The and social interactions. The feminist movements began

The “Woman Question” refers
to the concept that arose in the 19th century which centered around the
debate relating to issues of sexual inequality in politics, economic life,
education and social interactions. The feminist movements began to grow with
the right for women to vote being petitioned in parliament in the 1840’s, yet
many of the women who fought for their rights in the earlier period were regarded
as having “disgraced themselves and their sex” (Stanton 11). Whilst
the vote was not granted until 1918, there was a growing “awakening of the
democratic spirit, the rebellion against authority, the proclamation of the
rights of man, were almost necessarily accompanied by the growth of a new ideal
concerning the position of women, by the recognition, more or less defined and
conscious, of the rights of women” (Stanton 2). Despite this seeming
growth of the awareness of female rights and the questioning of women’s place
in society, the 19th century also saw an increasing identification
within the rigid domestic sphere. Coventry Patmore’s poem “The Angel in the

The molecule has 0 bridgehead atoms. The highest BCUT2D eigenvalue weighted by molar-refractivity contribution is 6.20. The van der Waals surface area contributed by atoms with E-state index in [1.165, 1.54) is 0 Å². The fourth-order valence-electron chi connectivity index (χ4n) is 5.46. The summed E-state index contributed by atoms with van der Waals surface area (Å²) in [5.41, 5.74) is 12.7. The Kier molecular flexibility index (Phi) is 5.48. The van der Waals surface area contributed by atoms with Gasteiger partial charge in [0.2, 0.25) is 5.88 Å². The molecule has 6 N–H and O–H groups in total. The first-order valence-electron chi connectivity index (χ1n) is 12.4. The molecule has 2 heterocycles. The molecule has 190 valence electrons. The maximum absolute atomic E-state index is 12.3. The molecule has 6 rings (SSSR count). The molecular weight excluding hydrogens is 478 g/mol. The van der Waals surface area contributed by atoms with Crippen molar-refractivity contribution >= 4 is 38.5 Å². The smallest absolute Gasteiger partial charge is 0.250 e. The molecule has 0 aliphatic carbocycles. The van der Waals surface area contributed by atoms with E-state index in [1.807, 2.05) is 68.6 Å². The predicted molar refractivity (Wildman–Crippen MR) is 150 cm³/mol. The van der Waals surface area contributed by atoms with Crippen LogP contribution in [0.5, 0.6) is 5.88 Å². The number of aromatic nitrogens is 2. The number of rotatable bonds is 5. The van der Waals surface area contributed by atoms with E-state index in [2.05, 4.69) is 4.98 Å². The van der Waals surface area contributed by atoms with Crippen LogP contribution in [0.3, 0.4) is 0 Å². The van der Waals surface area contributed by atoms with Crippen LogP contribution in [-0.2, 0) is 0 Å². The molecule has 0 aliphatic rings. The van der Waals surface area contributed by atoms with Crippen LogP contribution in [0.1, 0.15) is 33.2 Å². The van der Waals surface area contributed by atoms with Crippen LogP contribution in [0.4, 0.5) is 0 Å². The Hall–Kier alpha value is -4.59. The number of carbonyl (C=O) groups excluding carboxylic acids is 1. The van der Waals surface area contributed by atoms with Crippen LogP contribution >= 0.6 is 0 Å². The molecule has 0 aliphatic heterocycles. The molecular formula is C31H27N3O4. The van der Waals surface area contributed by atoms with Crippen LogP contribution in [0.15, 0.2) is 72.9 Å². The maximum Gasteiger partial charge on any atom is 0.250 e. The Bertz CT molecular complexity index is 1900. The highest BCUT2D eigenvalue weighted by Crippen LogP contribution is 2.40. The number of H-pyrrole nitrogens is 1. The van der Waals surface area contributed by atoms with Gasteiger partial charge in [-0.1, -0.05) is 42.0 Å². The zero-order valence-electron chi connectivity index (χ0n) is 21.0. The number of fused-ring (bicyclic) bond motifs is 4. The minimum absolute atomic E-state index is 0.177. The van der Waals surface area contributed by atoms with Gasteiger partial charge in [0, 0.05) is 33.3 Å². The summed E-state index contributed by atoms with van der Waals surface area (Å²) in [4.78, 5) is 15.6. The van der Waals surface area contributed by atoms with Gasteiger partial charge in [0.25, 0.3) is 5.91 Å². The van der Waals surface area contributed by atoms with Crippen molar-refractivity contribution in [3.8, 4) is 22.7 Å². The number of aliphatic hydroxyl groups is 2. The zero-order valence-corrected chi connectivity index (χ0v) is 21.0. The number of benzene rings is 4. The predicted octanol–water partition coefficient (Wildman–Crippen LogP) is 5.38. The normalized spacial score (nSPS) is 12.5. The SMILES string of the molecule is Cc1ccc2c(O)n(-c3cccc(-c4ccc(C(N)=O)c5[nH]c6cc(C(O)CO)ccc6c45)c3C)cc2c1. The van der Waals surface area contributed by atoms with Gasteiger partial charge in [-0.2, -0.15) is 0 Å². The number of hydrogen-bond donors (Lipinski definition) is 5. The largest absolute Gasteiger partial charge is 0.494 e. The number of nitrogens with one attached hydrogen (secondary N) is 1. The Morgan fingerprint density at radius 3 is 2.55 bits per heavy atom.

House” (1854) helped to consolidate this ideal of the domestic angel, the
idea of the perfect woman as submissive to her husband, meek, powerless, and
deeply spiritual. Having now laid the foundation for the ‘woman question’ it is
prudent to examine the way in which the characters interact with the strict
societal barriers of Victorian England, and the way in which they are perceived
as a threat through their transgressions. In both “Lady Audley’s Secret” and “Woman
in White” we will examine whether the authors constrain or free their
characters, and how the female characters in the novel interact with soceietal
expectations and the reactionary nature of the patriarchy informed by a wider
fear of women as a threat to the nation.